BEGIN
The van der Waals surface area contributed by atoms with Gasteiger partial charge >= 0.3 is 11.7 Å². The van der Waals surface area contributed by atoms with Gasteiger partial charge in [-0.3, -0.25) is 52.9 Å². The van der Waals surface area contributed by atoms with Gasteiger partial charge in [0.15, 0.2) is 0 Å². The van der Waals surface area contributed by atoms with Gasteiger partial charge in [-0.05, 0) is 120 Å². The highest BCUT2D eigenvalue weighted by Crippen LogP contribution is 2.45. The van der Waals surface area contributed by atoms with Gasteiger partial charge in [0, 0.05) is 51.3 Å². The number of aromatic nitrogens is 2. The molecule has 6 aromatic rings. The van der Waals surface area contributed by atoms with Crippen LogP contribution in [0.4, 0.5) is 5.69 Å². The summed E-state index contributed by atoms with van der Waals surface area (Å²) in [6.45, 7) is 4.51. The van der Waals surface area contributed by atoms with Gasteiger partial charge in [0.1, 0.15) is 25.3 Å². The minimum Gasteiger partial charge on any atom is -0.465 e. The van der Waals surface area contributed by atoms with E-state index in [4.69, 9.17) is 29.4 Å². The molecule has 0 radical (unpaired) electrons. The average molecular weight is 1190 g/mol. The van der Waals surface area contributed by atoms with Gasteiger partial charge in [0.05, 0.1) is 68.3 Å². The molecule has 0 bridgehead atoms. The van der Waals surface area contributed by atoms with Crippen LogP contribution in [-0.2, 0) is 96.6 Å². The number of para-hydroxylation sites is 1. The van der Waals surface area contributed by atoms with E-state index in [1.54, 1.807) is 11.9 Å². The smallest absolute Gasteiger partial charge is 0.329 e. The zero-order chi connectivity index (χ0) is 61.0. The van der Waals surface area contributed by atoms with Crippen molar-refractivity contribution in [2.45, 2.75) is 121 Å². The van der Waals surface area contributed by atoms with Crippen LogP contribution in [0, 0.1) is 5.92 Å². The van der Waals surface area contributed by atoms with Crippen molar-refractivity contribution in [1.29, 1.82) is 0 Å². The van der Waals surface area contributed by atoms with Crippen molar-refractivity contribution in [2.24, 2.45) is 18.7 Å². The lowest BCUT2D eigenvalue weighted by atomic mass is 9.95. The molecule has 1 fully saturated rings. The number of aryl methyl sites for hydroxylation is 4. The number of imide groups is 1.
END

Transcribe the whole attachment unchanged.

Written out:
The van der Waals surface area contributed by atoms with Gasteiger partial charge >= 0.3 is 11.7 Å². The van der Waals surface area contributed by atoms with Gasteiger partial charge in [-0.3, -0.25) is 52.9 Å². The van der Waals surface area contributed by atoms with Gasteiger partial charge in [0.15, 0.2) is 0 Å². The van der Waals surface area contributed by atoms with Gasteiger partial charge in [-0.05, 0) is 120 Å². The highest BCUT2D eigenvalue weighted by Crippen LogP contribution is 2.45. The van der Waals surface area contributed by atoms with Gasteiger partial charge in [0, 0.05) is 51.3 Å². The number of aromatic nitrogens is 2. The molecule has 6 aromatic rings. The van der Waals surface area contributed by atoms with Crippen LogP contribution in [0.4, 0.5) is 5.69 Å². The summed E-state index contributed by atoms with van der Waals surface area (Å²) in [6.45, 7) is 4.51. The van der Waals surface area contributed by atoms with Gasteiger partial charge in [0.1, 0.15) is 25.3 Å². The minimum Gasteiger partial charge on any atom is -0.465 e. The van der Waals surface area contributed by atoms with E-state index in [4.69, 9.17) is 29.4 Å². The molecule has 0 radical (unpaired) electrons. The average molecular weight is 1190 g/mol. The van der Waals surface area contributed by atoms with Gasteiger partial charge in [0.05, 0.1) is 68.3 Å². The molecule has 0 bridgehead atoms. The van der Waals surface area contributed by atoms with Crippen LogP contribution in [-0.2, 0) is 96.6 Å². The number of para-hydroxylation sites is 1. The van der Waals surface area contributed by atoms with E-state index in [1.54, 1.807) is 11.9 Å². The smallest absolute Gasteiger partial charge is 0.329 e. The zero-order chi connectivity index (χ0) is 61.0. The van der Waals surface area contributed by atoms with Crippen molar-refractivity contribution in [2.45, 2.75) is 121 Å². The van der Waals surface area contributed by atoms with Crippen LogP contribution in [0, 0.1) is 5.92 Å². The van der Waals surface area contributed by atoms with Crippen molar-refractivity contribution in [1.29, 1.82) is 0 Å². The van der Waals surface area contributed by atoms with Crippen molar-refractivity contribution in [2.24, 2.45) is 18.7 Å². The lowest BCUT2D eigenvalue weighted by atomic mass is 9.95. The molecule has 1 fully saturated rings. The number of aryl methyl sites for hydroxylation is 4. The number of imide groups is 1.